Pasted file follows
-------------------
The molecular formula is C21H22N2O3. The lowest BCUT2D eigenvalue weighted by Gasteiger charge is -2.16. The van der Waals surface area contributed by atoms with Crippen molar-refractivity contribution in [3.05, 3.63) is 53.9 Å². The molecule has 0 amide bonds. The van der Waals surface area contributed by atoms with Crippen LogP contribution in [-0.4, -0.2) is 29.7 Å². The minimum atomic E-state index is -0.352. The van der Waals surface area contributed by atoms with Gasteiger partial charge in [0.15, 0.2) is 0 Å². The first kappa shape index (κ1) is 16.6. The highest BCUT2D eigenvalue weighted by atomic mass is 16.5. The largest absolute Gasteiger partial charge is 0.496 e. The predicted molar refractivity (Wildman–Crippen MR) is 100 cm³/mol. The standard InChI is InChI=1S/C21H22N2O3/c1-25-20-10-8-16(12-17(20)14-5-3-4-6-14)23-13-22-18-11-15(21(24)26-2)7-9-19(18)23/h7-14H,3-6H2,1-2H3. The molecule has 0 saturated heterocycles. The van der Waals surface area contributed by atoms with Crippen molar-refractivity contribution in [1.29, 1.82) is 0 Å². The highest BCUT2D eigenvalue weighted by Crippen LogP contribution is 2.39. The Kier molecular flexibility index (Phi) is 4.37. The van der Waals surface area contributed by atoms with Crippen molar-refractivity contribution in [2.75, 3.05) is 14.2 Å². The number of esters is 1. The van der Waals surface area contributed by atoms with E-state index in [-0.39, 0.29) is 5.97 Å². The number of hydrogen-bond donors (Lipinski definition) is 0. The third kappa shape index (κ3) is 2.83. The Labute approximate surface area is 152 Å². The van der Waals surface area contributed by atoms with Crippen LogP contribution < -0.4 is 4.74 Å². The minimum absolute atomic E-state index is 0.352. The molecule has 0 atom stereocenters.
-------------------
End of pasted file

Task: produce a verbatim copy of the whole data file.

The molecular formula is C21H22N2O3. The lowest BCUT2D eigenvalue weighted by Gasteiger charge is -2.16. The van der Waals surface area contributed by atoms with Crippen molar-refractivity contribution in [3.05, 3.63) is 53.9 Å². The molecule has 0 amide bonds. The van der Waals surface area contributed by atoms with Crippen LogP contribution in [-0.4, -0.2) is 29.7 Å². The minimum atomic E-state index is -0.352. The van der Waals surface area contributed by atoms with Gasteiger partial charge in [0.15, 0.2) is 0 Å². The first kappa shape index (κ1) is 16.6. The highest BCUT2D eigenvalue weighted by atomic mass is 16.5. The largest absolute Gasteiger partial charge is 0.496 e. The predicted molar refractivity (Wildman–Crippen MR) is 100 cm³/mol. The standard InChI is InChI=1S/C21H22N2O3/c1-25-20-10-8-16(12-17(20)14-5-3-4-6-14)23-13-22-18-11-15(21(24)26-2)7-9-19(18)23/h7-14H,3-6H2,1-2H3. The molecule has 0 saturated heterocycles. The van der Waals surface area contributed by atoms with Crippen molar-refractivity contribution in [1.29, 1.82) is 0 Å². The highest BCUT2D eigenvalue weighted by Crippen LogP contribution is 2.39. The Kier molecular flexibility index (Phi) is 4.37. The van der Waals surface area contributed by atoms with Crippen molar-refractivity contribution in [2.75, 3.05) is 14.2 Å². The number of esters is 1. The van der Waals surface area contributed by atoms with E-state index in [-0.39, 0.29) is 5.97 Å². The number of hydrogen-bond donors (Lipinski definition) is 0. The third kappa shape index (κ3) is 2.83. The Labute approximate surface area is 152 Å². The van der Waals surface area contributed by atoms with Crippen LogP contribution < -0.4 is 4.74 Å². The minimum absolute atomic E-state index is 0.352. The molecule has 0 atom stereocenters.